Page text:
Pamela Armstrong (left) as Alice Ford and Heather Johnson as Meg Page in New York City Opera's production of <em>Falstaff. </em>The so called people's opera may have to cancel its upcoming season if fundraising falls short.<em></em>
Credit Carol Rosegg / New York City Opera
The U.S. premiere of<em> Anna Nicole </em>is set to open at the Brooklyn Academy of Music — BAM — on Sept. 17. Above, a 2011 performance of <em>Anna Nicole</em> at the Royal Opera House in London.
There are a lot of operas that end with heroines on their deathbeds, singing one glorious aria before they die. That's what happens at the end of Anna Nicole, the controversial new work that New York City Opera is presenting at the Brooklyn Academy of Music in September. But the company's artistic director and general manager, George Steel, says it could also be City Opera's last gasp.
Seriously, if you were being attacked by zombies, you might yell out the word f- - -! But no one does on The Walking Dead. When it comes to language in this golden age of basic cable dramas, the rules are idiosyncratic and unclear.
"It's so arbitrary, hon," says Kurt Sutter. "It's just basically people in suits making up the rules."
Adult film production in California is now suspended after a number of performers tested positive for HIV. Four cases have been reported in the past few months, including one on Monday.
If ever there was an "I told you so moment" for the AIDS Healthcare Foundation, it's now. The organization has been campaigning for condoms to be mandatory during porn shoots. Last year, it sponsored a measure in Los Angeles County to that effect, which voters approved.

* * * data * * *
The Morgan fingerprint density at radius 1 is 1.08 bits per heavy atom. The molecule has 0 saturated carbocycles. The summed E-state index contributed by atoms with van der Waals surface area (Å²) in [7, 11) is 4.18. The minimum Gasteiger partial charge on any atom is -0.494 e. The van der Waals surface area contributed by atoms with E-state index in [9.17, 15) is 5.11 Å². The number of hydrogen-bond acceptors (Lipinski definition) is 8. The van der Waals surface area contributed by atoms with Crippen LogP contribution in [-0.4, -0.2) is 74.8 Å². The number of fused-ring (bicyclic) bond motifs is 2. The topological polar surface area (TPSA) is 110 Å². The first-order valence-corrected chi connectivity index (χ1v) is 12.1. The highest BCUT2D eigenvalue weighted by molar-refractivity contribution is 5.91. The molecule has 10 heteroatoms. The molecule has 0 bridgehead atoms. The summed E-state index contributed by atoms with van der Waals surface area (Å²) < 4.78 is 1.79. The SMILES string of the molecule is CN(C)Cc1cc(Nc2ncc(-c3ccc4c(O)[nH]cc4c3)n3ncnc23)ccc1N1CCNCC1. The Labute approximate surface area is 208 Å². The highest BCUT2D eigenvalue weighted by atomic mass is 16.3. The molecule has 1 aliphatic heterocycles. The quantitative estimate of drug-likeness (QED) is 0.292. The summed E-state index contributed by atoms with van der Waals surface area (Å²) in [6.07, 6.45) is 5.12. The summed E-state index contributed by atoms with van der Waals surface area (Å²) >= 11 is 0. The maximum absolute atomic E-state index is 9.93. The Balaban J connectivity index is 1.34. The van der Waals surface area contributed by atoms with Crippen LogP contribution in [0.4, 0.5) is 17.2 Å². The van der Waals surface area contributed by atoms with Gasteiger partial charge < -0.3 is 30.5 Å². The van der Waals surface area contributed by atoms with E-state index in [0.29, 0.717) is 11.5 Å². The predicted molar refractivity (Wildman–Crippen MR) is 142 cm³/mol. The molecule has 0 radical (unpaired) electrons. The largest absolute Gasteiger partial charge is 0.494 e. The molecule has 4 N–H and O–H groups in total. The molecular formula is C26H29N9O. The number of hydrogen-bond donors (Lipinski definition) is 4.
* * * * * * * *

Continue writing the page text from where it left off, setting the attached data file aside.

In the 1930s, the Dust Bowl ravaged crops and helped plunge the U.S. into an environmental and economic depression. Farmland in parts of Texas, Kansas, Nebraska and the Dakotas disappeared.
After the howling winds passed and the dust settled, federal foresters planted 100 million trees across the Great Plains, forming a giant windbreak — known as a shelterbelt — that stretched from Texas to Canada.
Now, those trees are dying from drought, leaving some to worry whether another Dust Bowl might swirl up again.
Finally this hour, NASCAR nastiness. This past Saturday, one team appeared to pull out all the stops to rig a big race. One driver spun out his car, and another took an unnecessary pit stop. Both moves helped advance their teammate to the playoffs. NASCAR fined their team - Michael Waltrip Racing - $300,000, and suspended their general manager indefinitely.
Now, this is the biggest fine in NASCAR history, according to Nate Ryan. He's a senior motorsports reporter for USA Today Sports. He joins us from Charlotte, N.C. Hey there, Nate.